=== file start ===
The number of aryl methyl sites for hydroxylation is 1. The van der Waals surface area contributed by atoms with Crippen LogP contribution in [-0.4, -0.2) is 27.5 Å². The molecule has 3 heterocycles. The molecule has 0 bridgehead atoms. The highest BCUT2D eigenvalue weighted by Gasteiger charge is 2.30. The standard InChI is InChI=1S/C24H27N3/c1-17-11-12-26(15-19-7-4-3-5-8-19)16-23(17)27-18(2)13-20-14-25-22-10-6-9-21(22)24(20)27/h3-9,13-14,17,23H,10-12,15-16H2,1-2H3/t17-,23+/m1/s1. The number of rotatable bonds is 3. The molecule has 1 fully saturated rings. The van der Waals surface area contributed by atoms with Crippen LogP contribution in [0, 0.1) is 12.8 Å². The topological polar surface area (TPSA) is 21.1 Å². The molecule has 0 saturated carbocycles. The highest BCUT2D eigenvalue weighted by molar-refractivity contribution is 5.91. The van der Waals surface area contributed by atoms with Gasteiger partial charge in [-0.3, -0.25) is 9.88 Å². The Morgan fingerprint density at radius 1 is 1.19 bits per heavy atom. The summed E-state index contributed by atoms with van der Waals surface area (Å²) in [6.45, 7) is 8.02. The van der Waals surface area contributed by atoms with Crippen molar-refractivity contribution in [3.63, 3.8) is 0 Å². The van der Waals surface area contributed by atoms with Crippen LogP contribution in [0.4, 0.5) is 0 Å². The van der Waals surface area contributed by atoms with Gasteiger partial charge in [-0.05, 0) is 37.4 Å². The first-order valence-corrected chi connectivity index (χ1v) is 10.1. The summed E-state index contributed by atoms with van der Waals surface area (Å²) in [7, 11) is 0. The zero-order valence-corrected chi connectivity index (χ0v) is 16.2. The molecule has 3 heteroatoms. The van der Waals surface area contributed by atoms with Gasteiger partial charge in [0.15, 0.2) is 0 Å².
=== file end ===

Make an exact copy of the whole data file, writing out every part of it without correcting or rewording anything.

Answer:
The number of aryl methyl sites for hydroxylation is 1. The van der Waals surface area contributed by atoms with Crippen LogP contribution in [-0.4, -0.2) is 27.5 Å². The molecule has 3 heterocycles. The molecule has 0 bridgehead atoms. The highest BCUT2D eigenvalue weighted by Gasteiger charge is 2.30. The standard InChI is InChI=1S/C24H27N3/c1-17-11-12-26(15-19-7-4-3-5-8-19)16-23(17)27-18(2)13-20-14-25-22-10-6-9-21(22)24(20)27/h3-9,13-14,17,23H,10-12,15-16H2,1-2H3/t17-,23+/m1/s1. The number of rotatable bonds is 3. The molecule has 1 fully saturated rings. The van der Waals surface area contributed by atoms with Crippen LogP contribution in [0, 0.1) is 12.8 Å². The topological polar surface area (TPSA) is 21.1 Å². The molecule has 0 saturated carbocycles. The highest BCUT2D eigenvalue weighted by molar-refractivity contribution is 5.91. The van der Waals surface area contributed by atoms with Gasteiger partial charge in [-0.3, -0.25) is 9.88 Å². The Morgan fingerprint density at radius 1 is 1.19 bits per heavy atom. The summed E-state index contributed by atoms with van der Waals surface area (Å²) in [6.45, 7) is 8.02. The van der Waals surface area contributed by atoms with Crippen molar-refractivity contribution in [3.63, 3.8) is 0 Å². The van der Waals surface area contributed by atoms with Crippen LogP contribution in [0.4, 0.5) is 0 Å². The van der Waals surface area contributed by atoms with Gasteiger partial charge in [-0.05, 0) is 37.4 Å². The first-order valence-corrected chi connectivity index (χ1v) is 10.1. The summed E-state index contributed by atoms with van der Waals surface area (Å²) in [7, 11) is 0. The zero-order valence-corrected chi connectivity index (χ0v) is 16.2. The molecule has 3 heteroatoms. The van der Waals surface area contributed by atoms with Gasteiger partial charge in [0.15, 0.2) is 0 Å².